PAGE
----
All good advice, above.
My first few presentations to the crowds took some getting used to. There are few people who, on the first shot, feel totally at ease speaking to a group. If they're a well-rounded crowd, and there's no bias aim'd at specific vendors, etc, in your material, I'm sure that they should be pretty open to what you've got to say.
I'll add that, assuming you know one or more people in the audience, whom you're comfortable talking 'tech' with, make it a point to glance their way, and, to yourself, anyway, feel like you're presenting to them. If you know someone who can attend (and isn't already planning to,) ask them to come along. Just having friendly faces calms a lot of nerves.
(Unless they're the jokester types, and make funny faces at you, etc.)
Other things I've learned in my experiences:
- Short discussions (like your 15-minute one) are preferable to many crowds. Often times, an audience loses focus listening for longer presenters, and their restlessness makes it harder to speak to them. (Unless the speakers are really darned good ones, and have learned the lessons from experience at past events.)
- Visual - If you make sure you have good visual stimulii (screenshots, video demonstration, slides,) so long as it's well done, it'll complement and help drive home your points / messages, and if timed well, helps the audience in their note taking, etc, so they aren't trying to hard to keep up, and miss out on other important info, later on.
- Test any demo you plan to do a few times, both at home and at the venue, prior to the actual presentation. I had a good friend who recently spoke to a crowd. He was doing very well, and had everything in check. The crowd was really paying attention, and he grabbed their focus right from the start. Then he hit his demo. The thing worked great the day before (he'd shown it to me) in his lab, and it worked great at a second location he'd given it at, a week or two before. But, for some reason (technical obstacles at this venue, with wireless signal interference and specialized endpoint security were blocking out his equipment) he ran into some stumbling blocks, and his entire demonstration went out the window, leaving the end of his presentation dead. He saved himself nicely, and finished up strong, but it was a shame to see him get that far, doing such a great job, only to stumble, because of an unknown, onsite factor.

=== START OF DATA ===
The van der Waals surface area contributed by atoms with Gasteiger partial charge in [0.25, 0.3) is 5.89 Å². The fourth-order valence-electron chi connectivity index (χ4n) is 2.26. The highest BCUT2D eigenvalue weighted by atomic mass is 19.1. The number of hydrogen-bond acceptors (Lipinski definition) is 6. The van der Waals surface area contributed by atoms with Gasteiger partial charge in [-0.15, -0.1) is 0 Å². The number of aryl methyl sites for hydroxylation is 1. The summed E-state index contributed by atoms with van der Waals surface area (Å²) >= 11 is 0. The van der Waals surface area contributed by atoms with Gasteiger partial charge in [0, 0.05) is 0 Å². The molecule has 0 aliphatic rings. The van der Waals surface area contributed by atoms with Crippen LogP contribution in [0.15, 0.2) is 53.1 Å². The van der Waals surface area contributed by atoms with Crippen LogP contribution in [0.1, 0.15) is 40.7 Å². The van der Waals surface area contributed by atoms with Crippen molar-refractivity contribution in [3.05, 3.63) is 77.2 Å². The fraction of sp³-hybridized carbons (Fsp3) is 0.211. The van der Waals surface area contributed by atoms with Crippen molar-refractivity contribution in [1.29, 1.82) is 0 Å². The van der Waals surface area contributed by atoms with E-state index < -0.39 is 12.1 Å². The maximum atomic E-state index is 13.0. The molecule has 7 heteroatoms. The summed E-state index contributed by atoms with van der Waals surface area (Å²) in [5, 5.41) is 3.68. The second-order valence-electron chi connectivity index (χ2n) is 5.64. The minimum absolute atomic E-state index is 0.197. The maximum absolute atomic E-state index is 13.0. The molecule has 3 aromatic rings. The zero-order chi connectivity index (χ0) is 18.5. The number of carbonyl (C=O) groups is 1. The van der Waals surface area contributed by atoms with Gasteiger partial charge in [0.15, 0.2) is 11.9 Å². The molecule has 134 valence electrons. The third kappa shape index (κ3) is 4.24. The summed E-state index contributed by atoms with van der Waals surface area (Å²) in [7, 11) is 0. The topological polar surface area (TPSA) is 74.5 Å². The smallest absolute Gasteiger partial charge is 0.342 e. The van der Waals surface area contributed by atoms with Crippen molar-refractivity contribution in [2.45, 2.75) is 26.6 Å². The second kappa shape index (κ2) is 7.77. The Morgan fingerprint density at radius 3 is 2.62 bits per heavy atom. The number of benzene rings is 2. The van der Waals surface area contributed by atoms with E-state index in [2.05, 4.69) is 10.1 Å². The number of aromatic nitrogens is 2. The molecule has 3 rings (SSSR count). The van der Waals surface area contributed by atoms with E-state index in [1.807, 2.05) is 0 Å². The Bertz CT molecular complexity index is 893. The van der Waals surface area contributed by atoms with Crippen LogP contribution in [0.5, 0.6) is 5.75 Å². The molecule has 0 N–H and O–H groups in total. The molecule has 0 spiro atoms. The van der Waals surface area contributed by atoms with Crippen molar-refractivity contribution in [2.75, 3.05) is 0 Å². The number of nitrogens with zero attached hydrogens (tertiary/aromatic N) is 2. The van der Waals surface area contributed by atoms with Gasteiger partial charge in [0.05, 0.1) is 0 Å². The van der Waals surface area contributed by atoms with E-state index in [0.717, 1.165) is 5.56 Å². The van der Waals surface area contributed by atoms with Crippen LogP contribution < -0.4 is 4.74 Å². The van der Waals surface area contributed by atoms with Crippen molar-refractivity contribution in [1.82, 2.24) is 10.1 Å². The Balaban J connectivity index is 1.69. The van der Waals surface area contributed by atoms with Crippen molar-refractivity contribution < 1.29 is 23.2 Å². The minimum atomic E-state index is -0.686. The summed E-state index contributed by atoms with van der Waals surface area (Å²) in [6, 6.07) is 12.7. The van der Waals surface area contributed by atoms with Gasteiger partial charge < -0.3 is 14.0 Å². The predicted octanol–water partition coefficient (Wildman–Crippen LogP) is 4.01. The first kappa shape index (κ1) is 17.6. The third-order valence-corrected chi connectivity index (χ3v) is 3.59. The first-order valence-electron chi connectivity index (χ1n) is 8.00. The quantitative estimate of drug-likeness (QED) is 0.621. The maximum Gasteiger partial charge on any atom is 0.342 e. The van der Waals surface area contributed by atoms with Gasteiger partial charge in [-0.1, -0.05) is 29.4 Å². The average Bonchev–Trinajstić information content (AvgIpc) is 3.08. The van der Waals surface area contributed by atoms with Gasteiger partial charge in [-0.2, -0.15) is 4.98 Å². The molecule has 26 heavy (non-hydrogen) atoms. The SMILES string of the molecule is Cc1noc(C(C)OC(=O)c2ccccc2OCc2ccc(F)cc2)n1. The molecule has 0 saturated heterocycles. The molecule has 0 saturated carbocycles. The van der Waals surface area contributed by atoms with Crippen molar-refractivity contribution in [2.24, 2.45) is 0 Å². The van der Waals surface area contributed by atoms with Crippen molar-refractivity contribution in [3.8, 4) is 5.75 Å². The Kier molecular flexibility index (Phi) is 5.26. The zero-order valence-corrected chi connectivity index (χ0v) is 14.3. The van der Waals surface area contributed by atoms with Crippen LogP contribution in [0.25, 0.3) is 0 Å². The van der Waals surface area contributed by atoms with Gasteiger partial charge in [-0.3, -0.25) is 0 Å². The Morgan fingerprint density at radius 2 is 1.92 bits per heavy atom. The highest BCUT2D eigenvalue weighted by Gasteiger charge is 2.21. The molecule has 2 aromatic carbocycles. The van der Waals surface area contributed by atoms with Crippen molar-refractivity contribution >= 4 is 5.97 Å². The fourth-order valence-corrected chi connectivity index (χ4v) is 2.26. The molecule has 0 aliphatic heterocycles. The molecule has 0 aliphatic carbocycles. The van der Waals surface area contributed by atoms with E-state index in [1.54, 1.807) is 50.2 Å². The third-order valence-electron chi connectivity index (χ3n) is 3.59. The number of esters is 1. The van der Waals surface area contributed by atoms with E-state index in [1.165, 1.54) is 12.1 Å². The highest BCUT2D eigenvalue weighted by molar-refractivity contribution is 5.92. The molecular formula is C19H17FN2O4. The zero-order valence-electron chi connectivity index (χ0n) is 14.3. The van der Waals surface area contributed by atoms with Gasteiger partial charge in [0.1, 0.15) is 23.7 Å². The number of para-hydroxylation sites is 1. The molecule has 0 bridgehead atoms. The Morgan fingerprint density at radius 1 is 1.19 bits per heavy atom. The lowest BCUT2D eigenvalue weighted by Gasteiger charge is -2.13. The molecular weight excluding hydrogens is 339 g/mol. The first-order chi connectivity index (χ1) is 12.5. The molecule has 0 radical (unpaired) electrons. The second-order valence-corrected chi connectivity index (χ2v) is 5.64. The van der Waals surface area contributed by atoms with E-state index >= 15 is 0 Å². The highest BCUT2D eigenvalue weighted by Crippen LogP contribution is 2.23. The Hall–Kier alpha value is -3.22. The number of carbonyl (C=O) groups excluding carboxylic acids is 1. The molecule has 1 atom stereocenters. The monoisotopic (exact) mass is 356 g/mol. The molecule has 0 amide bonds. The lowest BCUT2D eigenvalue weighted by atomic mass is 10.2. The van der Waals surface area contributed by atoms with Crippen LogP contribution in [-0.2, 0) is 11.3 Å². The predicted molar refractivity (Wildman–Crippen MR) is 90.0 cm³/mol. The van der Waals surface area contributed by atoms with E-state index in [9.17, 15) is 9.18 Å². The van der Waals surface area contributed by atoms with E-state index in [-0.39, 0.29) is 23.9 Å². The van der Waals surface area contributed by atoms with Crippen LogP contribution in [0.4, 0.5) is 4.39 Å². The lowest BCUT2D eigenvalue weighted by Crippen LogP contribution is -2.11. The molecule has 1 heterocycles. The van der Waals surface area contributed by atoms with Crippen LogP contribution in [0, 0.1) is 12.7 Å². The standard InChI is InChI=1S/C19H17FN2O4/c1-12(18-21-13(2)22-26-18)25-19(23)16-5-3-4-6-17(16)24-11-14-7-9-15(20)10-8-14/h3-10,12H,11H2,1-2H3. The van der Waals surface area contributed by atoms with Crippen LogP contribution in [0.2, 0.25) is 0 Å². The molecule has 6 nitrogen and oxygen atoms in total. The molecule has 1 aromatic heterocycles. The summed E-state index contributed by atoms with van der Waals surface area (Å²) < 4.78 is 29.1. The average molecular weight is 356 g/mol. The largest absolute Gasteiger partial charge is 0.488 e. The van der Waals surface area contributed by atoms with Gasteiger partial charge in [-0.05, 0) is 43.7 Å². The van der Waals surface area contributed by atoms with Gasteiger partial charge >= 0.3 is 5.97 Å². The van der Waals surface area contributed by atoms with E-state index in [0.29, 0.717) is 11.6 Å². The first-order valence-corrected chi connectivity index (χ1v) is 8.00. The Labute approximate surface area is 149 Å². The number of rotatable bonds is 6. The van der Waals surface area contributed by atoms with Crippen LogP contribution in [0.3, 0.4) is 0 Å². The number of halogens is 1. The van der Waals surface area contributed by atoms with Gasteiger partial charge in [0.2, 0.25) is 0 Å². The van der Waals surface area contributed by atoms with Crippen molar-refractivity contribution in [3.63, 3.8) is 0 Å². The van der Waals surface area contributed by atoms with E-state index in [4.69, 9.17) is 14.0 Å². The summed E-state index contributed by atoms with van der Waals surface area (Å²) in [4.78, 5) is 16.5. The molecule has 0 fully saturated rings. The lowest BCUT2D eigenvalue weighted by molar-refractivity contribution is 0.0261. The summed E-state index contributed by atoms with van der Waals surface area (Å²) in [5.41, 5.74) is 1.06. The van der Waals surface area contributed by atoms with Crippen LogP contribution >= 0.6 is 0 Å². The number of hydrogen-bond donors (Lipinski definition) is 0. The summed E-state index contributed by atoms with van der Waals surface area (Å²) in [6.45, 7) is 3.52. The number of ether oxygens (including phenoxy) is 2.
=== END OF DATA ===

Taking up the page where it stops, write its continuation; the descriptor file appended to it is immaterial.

- Finally, and you might not have time for it, this time, if you have someone you know that can run a video camera for you (or a tripod,) tape yourself going over it a few times at home. Even though it's a little different than in front of larger crowds, it gives you comfort in how your presentation and material flow together, and you can 'test out' your timing, etc.
I think you'll do fine, and if it's more slides and general info than anything else, as you sort of eluded to it being mostly an overview, it'll probably be a walk in the park for your first go 'round. I wish you luck, and let us all know how you fare. Also, if for no other reason than knowledge share, if you tape it, whether at home or at the event, please feel free to share it out for all to see. (ie - post it, and post a link in here.) I'm sure there's good stuff in there for everyone to learn.
HTH and good luck, Andrew!
~ hayabusa ~
"All men can see these tactics whereby I conquer, but what none can see is the strategy out of which victory is evolved." - Sun Tzu, 'The Art of War'
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